Extensive areas of hydrothermally altered rock occur at Steamboat Springs, a small volcanic field of rhyolitic lava domes and flows south of Reno, Nevada. Volcanism ranges in age from 2.53 to 1.14 million years. No eruptive activity has occurred during the Holocene, although the Steamboat Springs area contains about 50 active hot springs, numerous steam vents and fumaroles, and is an actively producing geothermal field.

Photo by Bill Rose, 1976 (Michigan Technological University).
A now-inactive fissure cuts the surface of a sinter mound at Steamboat Springs in Nevada. Steam from a hot springs rises at the upper left. Steamboat Springs, an area of active geothermal development, currently displays hot springs, a large number of steam vents and fumaroles structurally related to regional faults. The area once contained about 20 small geysers, but none are currently active.

Photo by Paul Kimberly, 1997 (Smithsonian Institution).
The elongated structure in the center of the photo is a power generating plant of the Steamboat Springs geothermal field. The plant is easily visible from U.S. Highway 395 and Nevada 341 south of Reno. Exploratory wells were drilled as early as the 1950s and 1960s, but the first successful well was drilled in 1979.

Photo by Paul Kimberly, 1997 (Smithsonian Institution).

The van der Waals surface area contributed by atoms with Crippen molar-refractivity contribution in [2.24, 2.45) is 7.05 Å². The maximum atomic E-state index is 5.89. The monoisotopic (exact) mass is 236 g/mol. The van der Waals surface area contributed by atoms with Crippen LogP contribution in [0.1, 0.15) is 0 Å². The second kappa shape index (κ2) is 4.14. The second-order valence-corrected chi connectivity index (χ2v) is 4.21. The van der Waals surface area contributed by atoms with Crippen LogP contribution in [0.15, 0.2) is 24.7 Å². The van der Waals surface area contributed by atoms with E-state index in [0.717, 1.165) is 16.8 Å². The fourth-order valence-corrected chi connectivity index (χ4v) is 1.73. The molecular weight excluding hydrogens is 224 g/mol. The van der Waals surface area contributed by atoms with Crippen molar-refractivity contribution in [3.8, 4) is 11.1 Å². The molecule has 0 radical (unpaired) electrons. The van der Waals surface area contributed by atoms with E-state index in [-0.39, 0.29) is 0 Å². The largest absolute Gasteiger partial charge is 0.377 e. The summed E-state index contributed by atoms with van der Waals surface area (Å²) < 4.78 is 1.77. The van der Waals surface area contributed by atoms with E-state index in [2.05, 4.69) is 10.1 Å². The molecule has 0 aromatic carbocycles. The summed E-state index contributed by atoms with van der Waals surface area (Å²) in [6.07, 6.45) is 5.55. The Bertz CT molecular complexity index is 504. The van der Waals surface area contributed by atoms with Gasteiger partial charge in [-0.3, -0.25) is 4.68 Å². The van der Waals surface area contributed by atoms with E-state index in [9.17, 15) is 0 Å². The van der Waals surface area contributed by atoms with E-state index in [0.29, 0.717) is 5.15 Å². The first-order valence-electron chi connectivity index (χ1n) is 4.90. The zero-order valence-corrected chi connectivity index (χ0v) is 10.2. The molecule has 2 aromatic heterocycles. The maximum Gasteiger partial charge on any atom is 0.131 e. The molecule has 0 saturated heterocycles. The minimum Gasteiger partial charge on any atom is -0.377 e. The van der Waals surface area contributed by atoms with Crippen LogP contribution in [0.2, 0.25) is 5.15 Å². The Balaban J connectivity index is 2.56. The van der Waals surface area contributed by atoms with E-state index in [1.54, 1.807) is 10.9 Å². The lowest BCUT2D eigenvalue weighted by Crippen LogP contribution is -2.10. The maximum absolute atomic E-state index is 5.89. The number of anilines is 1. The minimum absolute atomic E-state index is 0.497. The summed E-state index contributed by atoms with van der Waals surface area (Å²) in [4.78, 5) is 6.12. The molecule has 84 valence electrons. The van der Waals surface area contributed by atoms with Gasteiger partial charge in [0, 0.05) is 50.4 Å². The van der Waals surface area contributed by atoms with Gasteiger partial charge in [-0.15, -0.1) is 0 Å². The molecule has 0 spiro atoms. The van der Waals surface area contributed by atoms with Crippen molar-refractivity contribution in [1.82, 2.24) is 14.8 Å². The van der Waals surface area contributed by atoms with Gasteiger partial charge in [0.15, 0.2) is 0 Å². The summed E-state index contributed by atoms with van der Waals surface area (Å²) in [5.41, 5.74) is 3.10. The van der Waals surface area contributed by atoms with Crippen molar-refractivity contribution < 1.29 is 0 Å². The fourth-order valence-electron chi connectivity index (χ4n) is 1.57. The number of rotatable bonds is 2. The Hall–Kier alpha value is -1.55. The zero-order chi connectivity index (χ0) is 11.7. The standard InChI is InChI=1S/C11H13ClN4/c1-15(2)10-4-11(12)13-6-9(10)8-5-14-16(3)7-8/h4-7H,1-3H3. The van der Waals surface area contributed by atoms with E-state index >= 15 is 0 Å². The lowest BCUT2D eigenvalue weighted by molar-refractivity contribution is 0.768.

The following references have all been used during the compilation of data for this volcano, it is not a comprehensive bibliography. Discussion of another volcano or eruption (sometimes far from the one that is the subject of the manuscript) may produce a citation that is not at all apparent from the title.

Coombs H A, Howard A D, 1960. United States of America. Catalog of Active Volcanoes of the World and Solfatara Fields, Rome: IAVCEI, 9: 1-68.

White D E, Thompson G A, Sandberg C H, 1964. Rocks structure and geologic history of Steamboat Spring thermal area Washoe County Nevada. U S Geol Surv Prof Pap, 458-B: 1-62.

Wood C A, Kienle J (eds), 1990. Volcanoes of North America. Cambridge, England: Cambridge Univ Press, 354 p.

Volcano Types

Lava dome(s)
Pyroclastic cone(s)

Tectonic Setting

Rift zone
Continental crust (> 25 km)

Affiliated Databases

Large Eruptions of Steamboat Springs Information about large Quaternary eruptions (VEI >= 4) is cataloged in the Large Magnitude Explosive Volcanic Eruptions (LaMEVE) database of the Volcano Global Risk Identification and Analysis Project (VOGRIPA).
WOVOdat WOVOdat is a database of volcanic unrest; instrumentally and visually recorded changes in seismicity, ground deformation, gas emission, and other parameters from their normal baselines. It is sponsored by the World Organization of Volcano Observatories (WOVO) and presently hosted at the Earth Observatory of Singapore.
EarthChem EarthChem develops and maintains databases, software, and services that support the preservation, discovery, access and analysis of geochemical data, and facilitate their integration with the broad array of other available earth science parameters. EarthChem is operated by a joint team of disciplinary scientists, data scientists, data managers and information technology developers who are part of the NSF-funded data facility Integrated Earth Data Applications (IEDA). IEDA is a collaborative effort of EarthChem and the Marine Geoscience Data System (MGDS).
Smithsonian Collections Search the Smithsonian's NMNH Department of Mineral Sciences collections database. Go to the "Search Rocks and Ores" tab and use the Volcano Name drop-down to find samples.